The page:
MARCH 29, 1974.
THE PEOPLE OF THE STATE OF ILLINOIS, PLAINTIFF-APPELLEE,
MICHAEL GLENN BELL, DEFENDANT-APPELLANT.
APPEAL from the Circuit Court of Knox County; the Hon. EZRA J.
CLARK, Judge, presiding.
MR. JUSTICE DIXON DELIVERED THE OPINION OF THE COURT:
The defendant, Michael Glenn Bell, pleaded guilty to a charge of attempt murder and was sentenced on October 16, 1972, by the Circuit Court of Knox County to serve 5 to 10 years in the penitentiary. He appeals that judgment, contending first that he was not properly admonished by the trial judge.
On April 14, 1972, defendant committed an armed robbery at a gas station in Galesburg, Illinois; when he was arrested for that crime on April 18, 1972, he disarmed two police officers and shot one with the officer's own pistol. While waiting trial he escaped from Knox County Jail but was captured in a few hours. As a result of a negotiated plea all charges except attempt murder were dropped.
The transcript of proceedings show the defendant's counsel and the State's Attorney indicated to the court that there had been plea negotiations resulting in an agreement. The judge asked defendant if that were true. The remaining discussion which took place follows:
"Court: You've discussed this matter, have you not, at length with your attorney?
Defendant: Yes, I have.
(Then a discussion of the details of the plea bargaining ensued between the Court, the State's Attorney and Defendant's counsel) then
Court: Now, I'm addressing my remarks to you, Mr. Bell. Do you understand that to be the agreement entered into by and between your attorney and Mr. Woolsey?
Defendant: Yes, Your Honor.
Court: You authorized your attorney to enter into such plea bargaining agreement, is that correct?
Defendant: Yes, Your Honor.
Court: Are there any questions that you want to ask of me at this time concerning that matter?
Defendant: No, sir.
Court: You understand that your plea of guilty here, of course, would amount to an admission on your part that you had done the matters and things that are alleged in Count I of the indictment, and if the matter was approved by the Court, the Court would sentence you to an indeterminate term of not less than 5 nor more than 10 years in the penal system of the State of Illinois, which means Joliet?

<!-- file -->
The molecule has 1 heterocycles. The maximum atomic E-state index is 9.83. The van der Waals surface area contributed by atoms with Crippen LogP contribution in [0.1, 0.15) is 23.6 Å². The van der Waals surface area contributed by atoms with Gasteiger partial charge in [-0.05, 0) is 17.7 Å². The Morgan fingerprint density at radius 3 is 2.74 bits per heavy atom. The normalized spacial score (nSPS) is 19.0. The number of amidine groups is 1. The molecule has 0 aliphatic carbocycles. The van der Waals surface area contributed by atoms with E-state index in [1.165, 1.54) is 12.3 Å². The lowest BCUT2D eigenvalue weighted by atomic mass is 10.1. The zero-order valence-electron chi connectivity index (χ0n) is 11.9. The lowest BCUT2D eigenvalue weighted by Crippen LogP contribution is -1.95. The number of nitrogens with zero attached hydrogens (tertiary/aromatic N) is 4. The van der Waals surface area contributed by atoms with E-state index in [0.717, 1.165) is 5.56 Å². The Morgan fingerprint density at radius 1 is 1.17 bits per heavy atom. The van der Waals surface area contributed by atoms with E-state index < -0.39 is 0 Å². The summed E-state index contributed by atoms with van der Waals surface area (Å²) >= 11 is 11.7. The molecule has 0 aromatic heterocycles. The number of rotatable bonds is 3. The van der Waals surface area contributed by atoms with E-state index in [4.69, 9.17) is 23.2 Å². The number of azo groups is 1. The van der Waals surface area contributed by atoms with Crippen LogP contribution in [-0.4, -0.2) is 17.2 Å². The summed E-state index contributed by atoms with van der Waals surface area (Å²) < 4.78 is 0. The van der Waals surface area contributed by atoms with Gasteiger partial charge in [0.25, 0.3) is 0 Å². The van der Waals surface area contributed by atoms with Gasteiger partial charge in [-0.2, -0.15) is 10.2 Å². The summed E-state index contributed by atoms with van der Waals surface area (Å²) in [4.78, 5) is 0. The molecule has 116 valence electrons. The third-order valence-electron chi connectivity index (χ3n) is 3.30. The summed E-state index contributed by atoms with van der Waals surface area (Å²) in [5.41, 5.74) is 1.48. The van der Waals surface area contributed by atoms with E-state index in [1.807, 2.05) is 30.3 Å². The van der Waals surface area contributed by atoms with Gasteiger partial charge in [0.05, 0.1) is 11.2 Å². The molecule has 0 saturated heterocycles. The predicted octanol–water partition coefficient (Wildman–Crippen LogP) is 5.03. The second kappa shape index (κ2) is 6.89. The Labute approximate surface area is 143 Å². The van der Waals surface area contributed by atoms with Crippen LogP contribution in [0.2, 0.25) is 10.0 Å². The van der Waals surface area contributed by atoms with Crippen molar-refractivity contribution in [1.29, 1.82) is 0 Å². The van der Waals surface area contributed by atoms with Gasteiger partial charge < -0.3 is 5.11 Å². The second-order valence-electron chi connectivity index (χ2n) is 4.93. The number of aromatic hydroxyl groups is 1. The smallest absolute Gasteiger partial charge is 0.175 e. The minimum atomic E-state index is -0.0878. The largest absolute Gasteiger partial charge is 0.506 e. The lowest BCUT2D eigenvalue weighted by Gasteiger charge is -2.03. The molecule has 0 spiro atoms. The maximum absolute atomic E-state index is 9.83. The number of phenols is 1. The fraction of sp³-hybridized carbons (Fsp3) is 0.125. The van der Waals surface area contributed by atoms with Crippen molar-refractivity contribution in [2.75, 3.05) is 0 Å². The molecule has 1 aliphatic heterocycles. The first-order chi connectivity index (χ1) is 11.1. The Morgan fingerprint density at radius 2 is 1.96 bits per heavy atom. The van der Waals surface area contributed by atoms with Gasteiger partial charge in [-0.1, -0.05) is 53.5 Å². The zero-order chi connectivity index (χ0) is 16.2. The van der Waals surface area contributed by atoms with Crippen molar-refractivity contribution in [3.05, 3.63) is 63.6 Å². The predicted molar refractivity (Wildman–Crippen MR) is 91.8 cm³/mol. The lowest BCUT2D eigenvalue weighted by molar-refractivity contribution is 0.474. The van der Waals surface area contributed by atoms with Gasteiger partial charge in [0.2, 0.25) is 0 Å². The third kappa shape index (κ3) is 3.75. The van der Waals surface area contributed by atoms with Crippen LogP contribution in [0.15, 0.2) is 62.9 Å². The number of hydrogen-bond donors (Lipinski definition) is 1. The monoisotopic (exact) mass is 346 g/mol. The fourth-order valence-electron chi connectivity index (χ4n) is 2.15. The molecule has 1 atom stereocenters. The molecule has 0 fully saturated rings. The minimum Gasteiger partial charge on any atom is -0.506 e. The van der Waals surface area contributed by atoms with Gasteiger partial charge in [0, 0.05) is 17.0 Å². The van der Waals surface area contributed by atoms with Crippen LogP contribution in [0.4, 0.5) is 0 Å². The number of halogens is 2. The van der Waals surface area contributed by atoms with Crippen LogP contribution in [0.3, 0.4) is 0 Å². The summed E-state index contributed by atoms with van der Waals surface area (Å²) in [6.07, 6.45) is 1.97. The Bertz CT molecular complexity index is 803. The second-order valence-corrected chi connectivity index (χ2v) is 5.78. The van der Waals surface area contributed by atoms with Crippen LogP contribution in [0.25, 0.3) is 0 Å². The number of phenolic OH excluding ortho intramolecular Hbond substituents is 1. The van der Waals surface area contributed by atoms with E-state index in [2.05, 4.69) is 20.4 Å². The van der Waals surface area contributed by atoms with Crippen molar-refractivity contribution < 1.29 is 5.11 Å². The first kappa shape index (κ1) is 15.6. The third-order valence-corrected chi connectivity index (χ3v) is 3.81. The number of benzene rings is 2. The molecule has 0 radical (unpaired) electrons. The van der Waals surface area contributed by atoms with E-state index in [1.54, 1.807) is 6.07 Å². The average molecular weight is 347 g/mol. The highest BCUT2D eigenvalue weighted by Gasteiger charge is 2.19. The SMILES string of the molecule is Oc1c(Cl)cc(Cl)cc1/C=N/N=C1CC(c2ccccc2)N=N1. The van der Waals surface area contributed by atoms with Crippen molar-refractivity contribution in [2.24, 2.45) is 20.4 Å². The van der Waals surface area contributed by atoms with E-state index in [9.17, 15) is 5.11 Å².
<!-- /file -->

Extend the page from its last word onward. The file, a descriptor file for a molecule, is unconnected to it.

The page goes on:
Defendant: Yes, Your Honor.
Court: Do you understand that?
Defendant. Yes, sir, Your Honor.
Court: Very well, the Motion of the Defendant to withdraw his plea of not guilty is allowed and the plea of the defendant of guilty to Count I of the indictment is accepted by the Court, ordered entered herein and found by the Court to have been knowingly and understandingly made herein by the defendant as a result of the plea bargaining stated here to the Court in open Court."
Aggravation and mitigation was waived. An adequate factual basis for the plea was presented to the court by the State's Attorney and the defendant was sentenced pursuant to the plea agreement.
The embodiment of constitutional and statutory standards for trial-judge procedure at plea dispositions is Supreme Court Rule 402 (50 Ill.2d R 402). Substantial compliance with Rule 402 obliges judges to tell defendant what his rights are (admonishments), ascertain the voluntary nature of defendant's waiver of rights, make sure defendant knows plea consequences (understands) and finally that a factual basis for the plea is determined. Rule 402(e) requires an affirmative showing, placed on the record, of substantial compliance.
Defendant contends, first, that the trial judge did not tell the defendant the nature of the charge (Rule 402(a)(1)).
Second, he did not tell the defendant that he had the right to plead not guilty; or to persist in that plea if it was already made, or to plead guilty (Rule 402(a) (3)).
Third, he did not tell the defendant that if he pleads guilty there will not be a trial of any kind, so that by pleading guilty he waives the right to a trial by jury and the right to be confronted with the witnesses against him (Rule 402(a) (4)).
Clearly, this is not a classic case of admonishment, yet the jury trial had commenced; voir dire examination of jurors had begun that morning although the jury had not been finally selected. After the noon recess defendant's attorney stated that defendant wished to withdraw his demand for a trial by jury and plead guilty to Count I. The court then asked defendant,
"It is your desire to withdraw your plea of not guilty heretofore entered to Count I of the indictment herein, the count being for the attempted murder? Is that true?
Defendant: Yes, sir.
Court: You've discussed this matter, have you not, at length with your attorney?
Defendant: Yes, I have.
Court: May I inquire as to what this grows out of?
Defendant's Lawyer: Your Honor, recent correspondence from our proposed defense witness, Dr. Werner Tuteur.
Court: I didn't have that in mind exactly. My next question to him is going to be as to whether there were any promises, any inducement were held out to him in this matter. * * *."
• 1 The court did tell defendant the nature of the charged. "The count being for the attempted murder." Admonishment of the crime by *fn1 name has been held sufficient. (People v. Wintersmith, 9 Ill. App.3d 327.) Further, at the arraignment the court read the indictment to the defendant. This court held in People v. McCrady, 131 Ill. App.2d 836, that the total record must be considered to determine if the defendant knew the nature of the charge against him. The following appears in the record: